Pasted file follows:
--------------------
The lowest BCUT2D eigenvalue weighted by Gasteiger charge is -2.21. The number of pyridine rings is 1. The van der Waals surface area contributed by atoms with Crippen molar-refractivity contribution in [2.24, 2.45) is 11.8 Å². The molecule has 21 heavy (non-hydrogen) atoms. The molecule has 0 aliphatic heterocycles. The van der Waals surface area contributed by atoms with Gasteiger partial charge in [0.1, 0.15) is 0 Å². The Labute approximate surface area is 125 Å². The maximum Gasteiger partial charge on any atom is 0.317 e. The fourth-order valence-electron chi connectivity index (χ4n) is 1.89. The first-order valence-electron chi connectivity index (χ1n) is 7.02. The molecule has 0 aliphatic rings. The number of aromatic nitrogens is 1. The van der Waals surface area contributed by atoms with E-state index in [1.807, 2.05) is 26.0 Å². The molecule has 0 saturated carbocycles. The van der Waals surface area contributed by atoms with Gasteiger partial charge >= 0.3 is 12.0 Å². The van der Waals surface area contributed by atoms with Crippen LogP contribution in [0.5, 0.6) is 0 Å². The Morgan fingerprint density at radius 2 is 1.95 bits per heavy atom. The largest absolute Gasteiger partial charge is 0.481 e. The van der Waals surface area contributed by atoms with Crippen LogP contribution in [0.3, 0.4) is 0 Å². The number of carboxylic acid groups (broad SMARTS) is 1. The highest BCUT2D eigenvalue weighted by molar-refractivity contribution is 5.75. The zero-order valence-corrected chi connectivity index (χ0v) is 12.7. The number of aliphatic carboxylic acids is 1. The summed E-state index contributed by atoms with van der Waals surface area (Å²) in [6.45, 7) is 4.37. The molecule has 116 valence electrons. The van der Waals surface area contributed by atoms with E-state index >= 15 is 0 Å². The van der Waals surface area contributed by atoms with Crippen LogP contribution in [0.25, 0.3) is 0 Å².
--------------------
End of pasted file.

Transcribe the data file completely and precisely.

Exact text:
The lowest BCUT2D eigenvalue weighted by Gasteiger charge is -2.21. The number of pyridine rings is 1. The van der Waals surface area contributed by atoms with Crippen molar-refractivity contribution in [2.24, 2.45) is 11.8 Å². The molecule has 21 heavy (non-hydrogen) atoms. The molecule has 0 aliphatic heterocycles. The van der Waals surface area contributed by atoms with Gasteiger partial charge in [0.1, 0.15) is 0 Å². The Labute approximate surface area is 125 Å². The maximum Gasteiger partial charge on any atom is 0.317 e. The fourth-order valence-electron chi connectivity index (χ4n) is 1.89. The first-order valence-electron chi connectivity index (χ1n) is 7.02. The molecule has 0 aliphatic rings. The number of aromatic nitrogens is 1. The van der Waals surface area contributed by atoms with E-state index in [1.807, 2.05) is 26.0 Å². The molecule has 0 saturated carbocycles. The van der Waals surface area contributed by atoms with Gasteiger partial charge >= 0.3 is 12.0 Å². The van der Waals surface area contributed by atoms with Crippen LogP contribution in [0.5, 0.6) is 0 Å². The Morgan fingerprint density at radius 2 is 1.95 bits per heavy atom. The largest absolute Gasteiger partial charge is 0.481 e. The van der Waals surface area contributed by atoms with Crippen LogP contribution in [0.3, 0.4) is 0 Å². The number of carboxylic acid groups (broad SMARTS) is 1. The highest BCUT2D eigenvalue weighted by molar-refractivity contribution is 5.75. The zero-order valence-corrected chi connectivity index (χ0v) is 12.7. The number of aliphatic carboxylic acids is 1. The summed E-state index contributed by atoms with van der Waals surface area (Å²) in [6.45, 7) is 4.37. The molecule has 116 valence electrons. The van der Waals surface area contributed by atoms with E-state index >= 15 is 0 Å². The van der Waals surface area contributed by atoms with Crippen LogP contribution in [0.25, 0.3) is 0 Å².